spill level of fixtures for preventing
pressure changes in the stacks.

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Circuit Vent

a group vent pipe which starts in front of the


extreme (highest) fixture connection on a
horizontal branch and connects to the vent stack.
a.k.a. Loop Vent
Serves a battery of fixtures

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Looped Vent

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a vertical vent connection on a


horizontal soil or waste pipe
branch at a point downstream
of the last fixture connection
and turning to a horizontal line
above the highest overflow
level of the highest fixture
connected there

Used in spaces without partitions

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Wet Vent
that portion of a vent pipe through which wastewater also
flows through.

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Local Vent
a pipe or shaft to convey foul air
from a plumbing fixture or a room
to the outer air.

Dry Vent
a vent that does not carry liquid or
water-borne wastes.

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Stack Vent
the extension of a soil or waste stack
above the highest horizontal drain
connected to the stack.

Vent Stack
the vertical vent pipe installed
primarily for providing circulation of
air to and from any part of the soil, waste
of the drainage system. The uppermost
end above the roof has traditionally been
referred to as Vent Stack Through Roof (VSTR).

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REQUIREMENTS:
Vents REQUIRED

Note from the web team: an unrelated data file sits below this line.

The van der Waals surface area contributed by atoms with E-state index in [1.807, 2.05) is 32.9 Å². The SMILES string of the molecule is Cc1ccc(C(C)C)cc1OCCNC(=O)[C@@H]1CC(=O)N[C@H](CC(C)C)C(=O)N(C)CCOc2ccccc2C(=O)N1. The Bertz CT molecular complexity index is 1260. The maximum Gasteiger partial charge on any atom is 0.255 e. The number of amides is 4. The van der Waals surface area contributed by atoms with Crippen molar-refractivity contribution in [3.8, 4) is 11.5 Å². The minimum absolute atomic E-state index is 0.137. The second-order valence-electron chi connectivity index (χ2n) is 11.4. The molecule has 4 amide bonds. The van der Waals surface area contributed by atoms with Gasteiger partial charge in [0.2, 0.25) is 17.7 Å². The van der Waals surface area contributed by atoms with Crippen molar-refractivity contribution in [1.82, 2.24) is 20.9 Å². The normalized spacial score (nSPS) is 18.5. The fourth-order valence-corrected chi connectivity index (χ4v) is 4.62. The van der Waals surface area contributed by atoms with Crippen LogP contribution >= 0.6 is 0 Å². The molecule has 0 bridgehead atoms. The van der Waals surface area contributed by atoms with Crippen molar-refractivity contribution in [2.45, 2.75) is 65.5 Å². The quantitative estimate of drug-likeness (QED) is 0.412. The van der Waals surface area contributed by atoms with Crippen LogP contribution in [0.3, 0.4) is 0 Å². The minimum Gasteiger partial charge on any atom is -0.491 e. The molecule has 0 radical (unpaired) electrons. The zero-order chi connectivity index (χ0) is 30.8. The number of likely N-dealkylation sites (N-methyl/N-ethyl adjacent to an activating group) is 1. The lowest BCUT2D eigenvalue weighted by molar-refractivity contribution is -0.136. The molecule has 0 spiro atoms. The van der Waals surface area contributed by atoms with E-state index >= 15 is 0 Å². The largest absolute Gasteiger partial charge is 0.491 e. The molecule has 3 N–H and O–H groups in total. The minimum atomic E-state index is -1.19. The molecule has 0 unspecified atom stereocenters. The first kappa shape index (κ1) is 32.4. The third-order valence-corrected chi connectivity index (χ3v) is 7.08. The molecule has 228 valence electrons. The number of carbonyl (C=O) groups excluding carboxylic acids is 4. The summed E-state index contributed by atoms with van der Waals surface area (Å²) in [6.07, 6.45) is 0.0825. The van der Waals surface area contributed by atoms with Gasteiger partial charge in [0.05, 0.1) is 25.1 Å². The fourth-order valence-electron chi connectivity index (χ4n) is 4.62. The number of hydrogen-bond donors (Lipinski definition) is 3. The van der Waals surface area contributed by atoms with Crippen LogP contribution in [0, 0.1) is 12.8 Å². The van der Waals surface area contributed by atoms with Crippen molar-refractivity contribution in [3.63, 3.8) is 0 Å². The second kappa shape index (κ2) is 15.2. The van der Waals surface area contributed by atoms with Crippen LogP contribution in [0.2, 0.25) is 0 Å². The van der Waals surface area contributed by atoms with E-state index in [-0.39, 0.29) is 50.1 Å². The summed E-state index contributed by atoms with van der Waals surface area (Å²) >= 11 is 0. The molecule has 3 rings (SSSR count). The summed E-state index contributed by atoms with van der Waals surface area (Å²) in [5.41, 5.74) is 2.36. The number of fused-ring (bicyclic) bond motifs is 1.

Each trap shall be protected against siphonage and back-pressure
through venting.

Vents NOT REQUIRED


on a primary settling tank interceptor which discharges through a
horizontal indirect waste pipe into a secondary interceptor. The
secondary interceptor shall be properly trapped and vented.
Traps serving sinks in an island bar counter. Such sink shall
discharge by means of an approved indirect waste pipe into a
floor sink or other approved type receptor.

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SANITARY SYSTEM PROBLEMS:


Trap Seal Loss
- Direct effect of the Minus & Plus Pressure inside the system due
to inadequate ventilation of traps
- Attributed to the following conditions:

Siphonage- direct and momentum

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Back Pressure

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Evaporation- caused by extreme temperatures, idleness


Wind Effects- strong winds blow the trap seal
Retardation of flow
-

Due to the effect of atmospheric pressure and/or gravity

Deterioration of the Materials


-

Due to the formation of acids

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Indirect Waste Pipe


is a pipe that does not connect directly with the
drainage system but conveys liquid wastes by